because they believe that family relationships and opportunities will be improved. That‟s a fine motive, so long as the conclusion is a valid one. There‟s not a lot of point in making a fundamental change if you make an incorrect assessment and the new position actually requires you to work longer hours, under pressure, and away from home even more than you are at present. What does your new employer expect of you? For example, do you have to meet a sales or production target, and how do feel about being under considerable pressure to do so? Remember that the private sector is not sentimental about these things and failure to meet Key Performance Indicators, no matter how unreasonable, can lead to poor treatment in the short term.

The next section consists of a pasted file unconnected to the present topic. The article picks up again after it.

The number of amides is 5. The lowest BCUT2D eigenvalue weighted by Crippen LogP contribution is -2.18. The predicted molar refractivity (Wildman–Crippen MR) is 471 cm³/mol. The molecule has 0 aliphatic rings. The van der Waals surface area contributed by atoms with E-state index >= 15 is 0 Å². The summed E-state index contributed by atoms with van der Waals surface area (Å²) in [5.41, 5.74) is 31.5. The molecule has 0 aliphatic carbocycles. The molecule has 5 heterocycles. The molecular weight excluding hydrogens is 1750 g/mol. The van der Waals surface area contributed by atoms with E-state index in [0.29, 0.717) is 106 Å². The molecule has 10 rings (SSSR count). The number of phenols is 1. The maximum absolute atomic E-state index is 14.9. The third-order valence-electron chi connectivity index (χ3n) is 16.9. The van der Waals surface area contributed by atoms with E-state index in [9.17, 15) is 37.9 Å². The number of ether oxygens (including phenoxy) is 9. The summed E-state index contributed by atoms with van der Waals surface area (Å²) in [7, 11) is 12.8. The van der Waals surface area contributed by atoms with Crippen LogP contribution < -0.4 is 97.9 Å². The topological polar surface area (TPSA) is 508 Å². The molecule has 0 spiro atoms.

5) Retirement, Death and related benefits
Write down the retirement, death, disablement, personal insurance and injury compensation benefits available through the new position. Compare these with what you get in the ADF. This comparison might not mean much to you now, but when you‟re not healthy or are thinking about retirement, you and your family will need to know about these benefits in considerable detail. Most employers provide the statutory minimum. The ADF offers considerably more. There are many factors to consider in changing careers. They are both quantitative (money) and qualitative (lifestyle). Every person will measure and assess the relative merits of these factors in different ways, but before you make an illinformed or ill-considered career decision, do yourself a favour. Objectively and honestly consider the key points in this article. By so doing you might avoid making a decision you‟ll regret.